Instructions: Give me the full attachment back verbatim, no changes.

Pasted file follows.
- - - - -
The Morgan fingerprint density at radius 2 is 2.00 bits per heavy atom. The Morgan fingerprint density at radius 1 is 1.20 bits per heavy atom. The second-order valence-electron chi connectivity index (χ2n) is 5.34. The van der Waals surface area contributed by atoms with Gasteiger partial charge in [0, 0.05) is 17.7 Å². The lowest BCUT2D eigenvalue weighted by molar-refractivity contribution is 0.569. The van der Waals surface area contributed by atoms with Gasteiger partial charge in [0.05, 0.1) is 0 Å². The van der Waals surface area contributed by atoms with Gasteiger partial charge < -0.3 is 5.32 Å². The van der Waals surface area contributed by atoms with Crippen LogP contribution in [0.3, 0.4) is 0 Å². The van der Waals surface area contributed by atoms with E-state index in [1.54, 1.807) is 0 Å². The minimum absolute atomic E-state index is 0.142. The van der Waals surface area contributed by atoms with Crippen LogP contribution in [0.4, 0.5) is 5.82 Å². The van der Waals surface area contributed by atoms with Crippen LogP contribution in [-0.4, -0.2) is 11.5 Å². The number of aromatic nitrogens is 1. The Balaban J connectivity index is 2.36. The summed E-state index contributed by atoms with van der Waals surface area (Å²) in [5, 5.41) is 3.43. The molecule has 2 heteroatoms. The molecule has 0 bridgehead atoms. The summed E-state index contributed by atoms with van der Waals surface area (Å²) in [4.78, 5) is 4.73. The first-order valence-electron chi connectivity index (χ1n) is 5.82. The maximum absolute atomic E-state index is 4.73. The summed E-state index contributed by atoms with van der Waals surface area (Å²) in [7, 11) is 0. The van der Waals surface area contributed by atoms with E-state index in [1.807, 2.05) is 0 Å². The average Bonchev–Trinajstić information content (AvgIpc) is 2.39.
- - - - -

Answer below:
The Morgan fingerprint density at radius 2 is 2.00 bits per heavy atom. The Morgan fingerprint density at radius 1 is 1.20 bits per heavy atom. The second-order valence-electron chi connectivity index (χ2n) is 5.34. The van der Waals surface area contributed by atoms with Gasteiger partial charge in [0, 0.05) is 17.7 Å². The lowest BCUT2D eigenvalue weighted by molar-refractivity contribution is 0.569. The van der Waals surface area contributed by atoms with Gasteiger partial charge in [0.05, 0.1) is 0 Å². The van der Waals surface area contributed by atoms with Gasteiger partial charge < -0.3 is 5.32 Å². The van der Waals surface area contributed by atoms with Crippen LogP contribution in [0.3, 0.4) is 0 Å². The van der Waals surface area contributed by atoms with E-state index in [1.54, 1.807) is 0 Å². The minimum absolute atomic E-state index is 0.142. The van der Waals surface area contributed by atoms with Crippen LogP contribution in [0.4, 0.5) is 5.82 Å². The van der Waals surface area contributed by atoms with Crippen LogP contribution in [-0.4, -0.2) is 11.5 Å². The number of aromatic nitrogens is 1. The Balaban J connectivity index is 2.36. The summed E-state index contributed by atoms with van der Waals surface area (Å²) in [5, 5.41) is 3.43. The molecule has 2 heteroatoms. The molecule has 0 bridgehead atoms. The summed E-state index contributed by atoms with van der Waals surface area (Å²) in [4.78, 5) is 4.73. The first-order valence-electron chi connectivity index (χ1n) is 5.82. The maximum absolute atomic E-state index is 4.73. The summed E-state index contributed by atoms with van der Waals surface area (Å²) in [7, 11) is 0. The van der Waals surface area contributed by atoms with E-state index in [1.807, 2.05) is 0 Å². The average Bonchev–Trinajstić information content (AvgIpc) is 2.39.